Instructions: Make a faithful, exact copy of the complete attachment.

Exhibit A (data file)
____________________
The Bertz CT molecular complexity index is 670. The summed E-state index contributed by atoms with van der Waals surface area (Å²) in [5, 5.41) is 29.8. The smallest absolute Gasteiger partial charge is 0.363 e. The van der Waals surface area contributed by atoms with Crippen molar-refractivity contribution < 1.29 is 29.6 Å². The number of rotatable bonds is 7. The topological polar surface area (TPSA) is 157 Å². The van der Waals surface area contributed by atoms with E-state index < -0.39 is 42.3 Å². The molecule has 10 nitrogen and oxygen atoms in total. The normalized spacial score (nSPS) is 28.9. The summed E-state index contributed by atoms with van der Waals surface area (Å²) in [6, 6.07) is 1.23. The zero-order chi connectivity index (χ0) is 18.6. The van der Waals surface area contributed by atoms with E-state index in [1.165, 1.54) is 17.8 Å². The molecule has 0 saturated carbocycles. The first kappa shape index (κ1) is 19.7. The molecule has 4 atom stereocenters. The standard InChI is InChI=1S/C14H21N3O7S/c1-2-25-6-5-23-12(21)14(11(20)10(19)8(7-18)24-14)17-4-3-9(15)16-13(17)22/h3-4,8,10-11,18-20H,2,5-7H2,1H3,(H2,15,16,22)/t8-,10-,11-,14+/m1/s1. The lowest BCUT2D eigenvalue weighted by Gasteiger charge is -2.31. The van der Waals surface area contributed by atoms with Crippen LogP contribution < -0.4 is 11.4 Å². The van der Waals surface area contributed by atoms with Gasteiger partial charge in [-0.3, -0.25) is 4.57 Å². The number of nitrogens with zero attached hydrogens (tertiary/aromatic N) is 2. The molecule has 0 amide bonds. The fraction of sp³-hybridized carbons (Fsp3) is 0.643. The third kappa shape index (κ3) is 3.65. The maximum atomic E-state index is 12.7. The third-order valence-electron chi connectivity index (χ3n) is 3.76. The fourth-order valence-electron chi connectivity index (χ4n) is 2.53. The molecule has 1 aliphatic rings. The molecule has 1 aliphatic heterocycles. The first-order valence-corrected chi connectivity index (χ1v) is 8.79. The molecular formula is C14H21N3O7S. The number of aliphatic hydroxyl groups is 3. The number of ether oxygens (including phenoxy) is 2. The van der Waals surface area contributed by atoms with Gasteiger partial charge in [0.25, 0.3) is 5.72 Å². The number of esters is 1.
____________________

The Bertz CT molecular complexity index is 670. The summed E-state index contributed by atoms with van der Waals surface area (Å²) in [5, 5.41) is 29.8. The smallest absolute Gasteiger partial charge is 0.363 e. The van der Waals surface area contributed by atoms with Crippen molar-refractivity contribution < 1.29 is 29.6 Å². The number of rotatable bonds is 7. The topological polar surface area (TPSA) is 157 Å². The van der Waals surface area contributed by atoms with E-state index < -0.39 is 42.3 Å². The molecule has 10 nitrogen and oxygen atoms in total. The normalized spacial score (nSPS) is 28.9. The summed E-state index contributed by atoms with van der Waals surface area (Å²) in [6, 6.07) is 1.23. The zero-order chi connectivity index (χ0) is 18.6. The van der Waals surface area contributed by atoms with E-state index in [1.165, 1.54) is 17.8 Å². The molecule has 0 saturated carbocycles. The first kappa shape index (κ1) is 19.7. The molecule has 4 atom stereocenters. The standard InChI is InChI=1S/C14H21N3O7S/c1-2-25-6-5-23-12(21)14(11(20)10(19)8(7-18)24-14)17-4-3-9(15)16-13(17)22/h3-4,8,10-11,18-20H,2,5-7H2,1H3,(H2,15,16,22)/t8-,10-,11-,14+/m1/s1. The lowest BCUT2D eigenvalue weighted by Gasteiger charge is -2.31. The van der Waals surface area contributed by atoms with Crippen LogP contribution < -0.4 is 11.4 Å². The van der Waals surface area contributed by atoms with Gasteiger partial charge in [-0.3, -0.25) is 4.57 Å². The number of nitrogens with zero attached hydrogens (tertiary/aromatic N) is 2. The molecule has 0 amide bonds. The fraction of sp³-hybridized carbons (Fsp3) is 0.643. The third kappa shape index (κ3) is 3.65. The maximum atomic E-state index is 12.7. The third-order valence-electron chi connectivity index (χ3n) is 3.76. The fourth-order valence-electron chi connectivity index (χ4n) is 2.53. The molecule has 1 aliphatic rings. The molecule has 1 aliphatic heterocycles. The first-order valence-corrected chi connectivity index (χ1v) is 8.79. The molecular formula is C14H21N3O7S. The number of aliphatic hydroxyl groups is 3. The number of ether oxygens (including phenoxy) is 2. The van der Waals surface area contributed by atoms with Gasteiger partial charge in [0.25, 0.3) is 5.72 Å². The number of esters is 1.